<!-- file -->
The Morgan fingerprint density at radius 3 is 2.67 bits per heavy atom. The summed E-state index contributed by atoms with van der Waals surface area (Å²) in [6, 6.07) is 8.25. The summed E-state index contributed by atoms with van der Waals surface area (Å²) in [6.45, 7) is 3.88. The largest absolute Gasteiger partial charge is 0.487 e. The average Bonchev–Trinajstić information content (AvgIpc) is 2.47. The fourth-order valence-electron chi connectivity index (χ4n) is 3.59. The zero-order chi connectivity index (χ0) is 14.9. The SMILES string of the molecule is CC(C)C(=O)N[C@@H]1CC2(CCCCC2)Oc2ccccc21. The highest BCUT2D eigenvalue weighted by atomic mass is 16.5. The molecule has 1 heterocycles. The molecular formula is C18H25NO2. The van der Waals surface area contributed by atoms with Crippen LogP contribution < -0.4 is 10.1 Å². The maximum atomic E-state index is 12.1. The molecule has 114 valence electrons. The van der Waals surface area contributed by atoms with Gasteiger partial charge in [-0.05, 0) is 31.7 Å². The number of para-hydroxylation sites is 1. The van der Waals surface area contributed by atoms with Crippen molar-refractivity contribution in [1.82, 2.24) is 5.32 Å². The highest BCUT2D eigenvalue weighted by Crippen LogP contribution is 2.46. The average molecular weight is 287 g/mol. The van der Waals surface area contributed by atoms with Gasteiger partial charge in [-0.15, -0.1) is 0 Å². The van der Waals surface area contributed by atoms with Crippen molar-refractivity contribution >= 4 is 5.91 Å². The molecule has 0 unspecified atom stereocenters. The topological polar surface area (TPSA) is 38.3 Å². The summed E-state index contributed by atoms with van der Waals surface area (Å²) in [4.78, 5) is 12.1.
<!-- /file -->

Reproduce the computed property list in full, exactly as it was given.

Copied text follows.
The Morgan fingerprint density at radius 3 is 2.67 bits per heavy atom. The summed E-state index contributed by atoms with van der Waals surface area (Å²) in [6, 6.07) is 8.25. The summed E-state index contributed by atoms with van der Waals surface area (Å²) in [6.45, 7) is 3.88. The largest absolute Gasteiger partial charge is 0.487 e. The average Bonchev–Trinajstić information content (AvgIpc) is 2.47. The fourth-order valence-electron chi connectivity index (χ4n) is 3.59. The zero-order chi connectivity index (χ0) is 14.9. The SMILES string of the molecule is CC(C)C(=O)N[C@@H]1CC2(CCCCC2)Oc2ccccc21. The highest BCUT2D eigenvalue weighted by atomic mass is 16.5. The molecule has 1 heterocycles. The molecular formula is C18H25NO2. The van der Waals surface area contributed by atoms with Crippen LogP contribution < -0.4 is 10.1 Å². The maximum atomic E-state index is 12.1. The molecule has 114 valence electrons. The van der Waals surface area contributed by atoms with Gasteiger partial charge in [-0.05, 0) is 31.7 Å². The number of para-hydroxylation sites is 1. The van der Waals surface area contributed by atoms with Crippen molar-refractivity contribution in [1.82, 2.24) is 5.32 Å². The highest BCUT2D eigenvalue weighted by Crippen LogP contribution is 2.46. The average molecular weight is 287 g/mol. The van der Waals surface area contributed by atoms with Gasteiger partial charge in [-0.15, -0.1) is 0 Å². The van der Waals surface area contributed by atoms with Crippen molar-refractivity contribution >= 4 is 5.91 Å². The molecule has 0 unspecified atom stereocenters. The topological polar surface area (TPSA) is 38.3 Å². The summed E-state index contributed by atoms with van der Waals surface area (Å²) in [4.78, 5) is 12.1.